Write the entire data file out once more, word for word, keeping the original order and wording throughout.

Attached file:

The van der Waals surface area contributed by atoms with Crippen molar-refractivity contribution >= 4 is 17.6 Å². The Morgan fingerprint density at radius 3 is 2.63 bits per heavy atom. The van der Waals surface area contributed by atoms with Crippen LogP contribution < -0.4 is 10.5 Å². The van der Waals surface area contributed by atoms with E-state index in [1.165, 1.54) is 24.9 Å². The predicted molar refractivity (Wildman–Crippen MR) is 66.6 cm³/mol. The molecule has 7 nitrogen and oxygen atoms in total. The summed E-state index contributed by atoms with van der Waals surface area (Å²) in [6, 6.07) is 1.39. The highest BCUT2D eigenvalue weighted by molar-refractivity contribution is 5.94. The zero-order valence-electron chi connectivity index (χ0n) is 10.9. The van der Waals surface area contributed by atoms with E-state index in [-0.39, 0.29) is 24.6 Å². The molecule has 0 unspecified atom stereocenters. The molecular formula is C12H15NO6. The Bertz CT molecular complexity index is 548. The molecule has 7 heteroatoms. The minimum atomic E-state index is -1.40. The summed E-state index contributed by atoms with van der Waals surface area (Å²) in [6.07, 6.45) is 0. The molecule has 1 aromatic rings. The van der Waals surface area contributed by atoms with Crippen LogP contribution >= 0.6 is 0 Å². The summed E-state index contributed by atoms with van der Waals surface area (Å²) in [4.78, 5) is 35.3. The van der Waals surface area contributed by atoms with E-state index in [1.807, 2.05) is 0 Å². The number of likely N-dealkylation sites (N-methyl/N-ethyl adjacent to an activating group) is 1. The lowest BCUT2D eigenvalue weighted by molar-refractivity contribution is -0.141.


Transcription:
The van der Waals surface area contributed by atoms with Crippen molar-refractivity contribution >= 4 is 17.6 Å². The Morgan fingerprint density at radius 3 is 2.63 bits per heavy atom. The van der Waals surface area contributed by atoms with Crippen LogP contribution < -0.4 is 10.5 Å². The van der Waals surface area contributed by atoms with E-state index in [1.165, 1.54) is 24.9 Å². The predicted molar refractivity (Wildman–Crippen MR) is 66.6 cm³/mol. The molecule has 7 nitrogen and oxygen atoms in total. The summed E-state index contributed by atoms with van der Waals surface area (Å²) in [6, 6.07) is 1.39. The highest BCUT2D eigenvalue weighted by molar-refractivity contribution is 5.94. The zero-order valence-electron chi connectivity index (χ0n) is 10.9. The van der Waals surface area contributed by atoms with E-state index in [-0.39, 0.29) is 24.6 Å². The molecule has 0 unspecified atom stereocenters. The molecular formula is C12H15NO6. The Bertz CT molecular complexity index is 548. The molecule has 7 heteroatoms. The minimum atomic E-state index is -1.40. The summed E-state index contributed by atoms with van der Waals surface area (Å²) in [6.07, 6.45) is 0. The molecule has 1 aromatic rings. The van der Waals surface area contributed by atoms with Crippen LogP contribution >= 0.6 is 0 Å². The summed E-state index contributed by atoms with van der Waals surface area (Å²) in [4.78, 5) is 35.3. The van der Waals surface area contributed by atoms with E-state index in [1.807, 2.05) is 0 Å². The number of likely N-dealkylation sites (N-methyl/N-ethyl adjacent to an activating group) is 1. The lowest BCUT2D eigenvalue weighted by molar-refractivity contribution is -0.141.